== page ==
The Products' actual performance in 2013 proved Due Diligence wrong. With a little less hubris, Due Diligence might have considered that's why the US Subsidiary chose the New Team in the first place! But here's the real issue. As the SEC would have it, the business was wrong to influence the Governance Committee not to approve Due Diligence's recommendation. And since it is clear from the settlement that the Governance Committee always voted to approve Due Diligence's recommendations, the SEC is essentially saying that Due Diligence's recommendation should have been accepted without quibble.
That completely misapprehends the purpose of due diligence. Due diligence is primarily a fact-gathering enterprise. Due diligence is not supposed to make business decisions. Merrill's Due Diligence presented this fact: The New Team knew how to run large institutional portfolios but had no experience running smaller retail portfolios. That's it. The conclusion that a manager of large portfolios wouldn't know how to manage small portfolios was not only stupid, it was outside Due Diligence's jurisdiction. Only the Governance Committee could make that judgment, and the Governance Committee would not be properly discharging its fiduciary duty to do right by the customers if it simply rubber stamped Due Diligence's recommendations, no matter how dumb.
What bothered the SEC was that Bank of America and the US Subsidiary had other fish frying at the same time. BofA's prospective role in the US Subsidiary's offering was the "conflict" that, by the SEC's lights, fouled Merrill's Governance Committee process. I think that's ridiculous. First, it conflates Merrill with BofA, attributing the business objectives of one to the other, with no supporting evidence. From my experience, corporate parents, subsidiaries and siblings are as often in discord as they are in harmony. Second, there is no indication anywhere in the settlement that US Subsidiary actually promised, or even suggested, that BofA would be appointed active bookrunner if Merrill delayed terminating the Products. That BofA was not chosen active bookrunner pretty much proves that. And third, Wall Street firms are always talking to each other about prospective deals. If that constant but seldom material chatter poses a "conflict of interest," then we may as well quit the business. Some prospective deals work out and most don't. Merrill's Senior Executive reportedly took the news of BofA's loss "in stride." Of course he did. Only the SEC would get worked up about stuff like that.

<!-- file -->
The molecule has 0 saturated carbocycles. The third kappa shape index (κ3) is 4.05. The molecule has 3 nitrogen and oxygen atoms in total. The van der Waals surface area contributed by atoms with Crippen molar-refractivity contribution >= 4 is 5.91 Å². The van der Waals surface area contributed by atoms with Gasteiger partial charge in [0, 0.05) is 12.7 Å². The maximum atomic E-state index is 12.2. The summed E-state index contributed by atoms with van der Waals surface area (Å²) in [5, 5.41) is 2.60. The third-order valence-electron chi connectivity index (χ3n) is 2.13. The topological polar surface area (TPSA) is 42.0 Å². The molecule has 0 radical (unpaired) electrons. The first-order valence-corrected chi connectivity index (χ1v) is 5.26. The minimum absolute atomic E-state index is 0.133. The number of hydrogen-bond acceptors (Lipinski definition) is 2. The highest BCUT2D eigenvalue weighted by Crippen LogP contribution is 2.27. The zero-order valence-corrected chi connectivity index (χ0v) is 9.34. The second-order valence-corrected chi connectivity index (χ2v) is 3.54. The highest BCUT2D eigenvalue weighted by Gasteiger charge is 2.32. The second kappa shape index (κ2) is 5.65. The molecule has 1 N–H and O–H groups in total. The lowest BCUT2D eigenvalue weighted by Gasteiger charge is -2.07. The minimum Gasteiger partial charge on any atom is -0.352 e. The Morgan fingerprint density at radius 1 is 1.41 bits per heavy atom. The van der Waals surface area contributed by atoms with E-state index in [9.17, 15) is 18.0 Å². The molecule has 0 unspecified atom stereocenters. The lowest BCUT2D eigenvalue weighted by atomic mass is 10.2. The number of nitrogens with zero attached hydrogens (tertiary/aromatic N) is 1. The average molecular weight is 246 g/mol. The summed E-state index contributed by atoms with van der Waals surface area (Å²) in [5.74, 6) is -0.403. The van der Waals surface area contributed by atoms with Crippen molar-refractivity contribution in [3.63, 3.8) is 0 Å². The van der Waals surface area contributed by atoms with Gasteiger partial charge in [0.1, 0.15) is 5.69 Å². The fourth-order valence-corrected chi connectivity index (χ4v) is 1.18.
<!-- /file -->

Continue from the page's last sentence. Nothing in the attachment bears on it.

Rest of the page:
Civilization could not exist without finance, and unregulated finance will always lead to fraud. We all know that. But honest finance is not advanced by so minutely regulating firms that they choke on their own processes. The SEC touted the recent Merrill settlement as vindication for customers' right to "unbiased financial advice," full disclosure of conflicts of interest, and that advisers are "fulfilling their fiduciary duties." It wasn't. Nothing there suggested that Merrill was not taking the best interests of its customers into account in making its decisions. No -- this was the SEC micromanaging the internal review processes of an adviser, declaiming fiduciary duty from the heights of pedantry despite no tangible conflict of interest and no actual risk to customers. Talk about fake news!